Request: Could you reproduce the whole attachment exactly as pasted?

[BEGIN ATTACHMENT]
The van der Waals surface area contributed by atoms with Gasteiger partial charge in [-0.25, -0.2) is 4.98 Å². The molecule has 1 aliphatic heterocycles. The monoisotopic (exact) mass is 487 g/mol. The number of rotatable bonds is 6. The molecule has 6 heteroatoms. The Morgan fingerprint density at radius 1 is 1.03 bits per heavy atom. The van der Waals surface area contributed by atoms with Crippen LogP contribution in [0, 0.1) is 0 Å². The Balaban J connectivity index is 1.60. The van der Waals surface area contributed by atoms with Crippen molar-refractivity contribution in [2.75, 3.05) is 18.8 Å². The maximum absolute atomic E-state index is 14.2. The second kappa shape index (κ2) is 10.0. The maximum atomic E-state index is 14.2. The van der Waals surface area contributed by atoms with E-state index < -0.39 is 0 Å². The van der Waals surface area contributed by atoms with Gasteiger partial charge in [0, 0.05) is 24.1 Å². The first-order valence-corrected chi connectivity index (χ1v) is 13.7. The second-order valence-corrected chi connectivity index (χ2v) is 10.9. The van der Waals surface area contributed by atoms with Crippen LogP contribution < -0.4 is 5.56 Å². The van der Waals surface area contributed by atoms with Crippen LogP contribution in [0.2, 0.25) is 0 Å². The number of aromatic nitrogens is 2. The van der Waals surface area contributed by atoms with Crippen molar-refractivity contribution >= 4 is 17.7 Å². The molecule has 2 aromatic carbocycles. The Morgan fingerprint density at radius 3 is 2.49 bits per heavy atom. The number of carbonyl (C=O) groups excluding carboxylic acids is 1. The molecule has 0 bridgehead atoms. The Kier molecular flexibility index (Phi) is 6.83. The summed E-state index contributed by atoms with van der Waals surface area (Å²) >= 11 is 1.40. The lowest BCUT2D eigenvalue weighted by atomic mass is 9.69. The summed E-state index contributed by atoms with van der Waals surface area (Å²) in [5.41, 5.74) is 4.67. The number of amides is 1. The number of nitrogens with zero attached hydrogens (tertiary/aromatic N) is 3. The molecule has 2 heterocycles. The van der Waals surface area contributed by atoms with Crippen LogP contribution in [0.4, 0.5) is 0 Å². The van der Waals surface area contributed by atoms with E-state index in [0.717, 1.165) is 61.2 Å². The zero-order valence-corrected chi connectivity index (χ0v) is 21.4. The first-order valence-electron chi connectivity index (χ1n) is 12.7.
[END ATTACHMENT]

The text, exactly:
The van der Waals surface area contributed by atoms with Gasteiger partial charge in [-0.25, -0.2) is 4.98 Å². The molecule has 1 aliphatic heterocycles. The monoisotopic (exact) mass is 487 g/mol. The number of rotatable bonds is 6. The molecule has 6 heteroatoms. The Morgan fingerprint density at radius 1 is 1.03 bits per heavy atom. The van der Waals surface area contributed by atoms with Crippen LogP contribution in [0, 0.1) is 0 Å². The Balaban J connectivity index is 1.60. The van der Waals surface area contributed by atoms with Crippen molar-refractivity contribution in [2.75, 3.05) is 18.8 Å². The maximum absolute atomic E-state index is 14.2. The second kappa shape index (κ2) is 10.0. The maximum atomic E-state index is 14.2. The van der Waals surface area contributed by atoms with E-state index < -0.39 is 0 Å². The van der Waals surface area contributed by atoms with Gasteiger partial charge in [0, 0.05) is 24.1 Å². The first-order valence-corrected chi connectivity index (χ1v) is 13.7. The second-order valence-corrected chi connectivity index (χ2v) is 10.9. The van der Waals surface area contributed by atoms with Crippen LogP contribution < -0.4 is 5.56 Å². The van der Waals surface area contributed by atoms with Crippen LogP contribution in [0.2, 0.25) is 0 Å². The number of aromatic nitrogens is 2. The van der Waals surface area contributed by atoms with Crippen molar-refractivity contribution >= 4 is 17.7 Å². The molecule has 2 aromatic carbocycles. The Morgan fingerprint density at radius 3 is 2.49 bits per heavy atom. The number of carbonyl (C=O) groups excluding carboxylic acids is 1. The molecule has 0 bridgehead atoms. The Kier molecular flexibility index (Phi) is 6.83. The summed E-state index contributed by atoms with van der Waals surface area (Å²) >= 11 is 1.40. The lowest BCUT2D eigenvalue weighted by atomic mass is 9.69. The summed E-state index contributed by atoms with van der Waals surface area (Å²) in [5.41, 5.74) is 4.67. The number of amides is 1. The number of nitrogens with zero attached hydrogens (tertiary/aromatic N) is 3. The molecule has 2 heterocycles. The van der Waals surface area contributed by atoms with Crippen LogP contribution in [0.4, 0.5) is 0 Å². The van der Waals surface area contributed by atoms with E-state index in [0.717, 1.165) is 61.2 Å². The zero-order valence-corrected chi connectivity index (χ0v) is 21.4. The first-order valence-electron chi connectivity index (χ1n) is 12.7.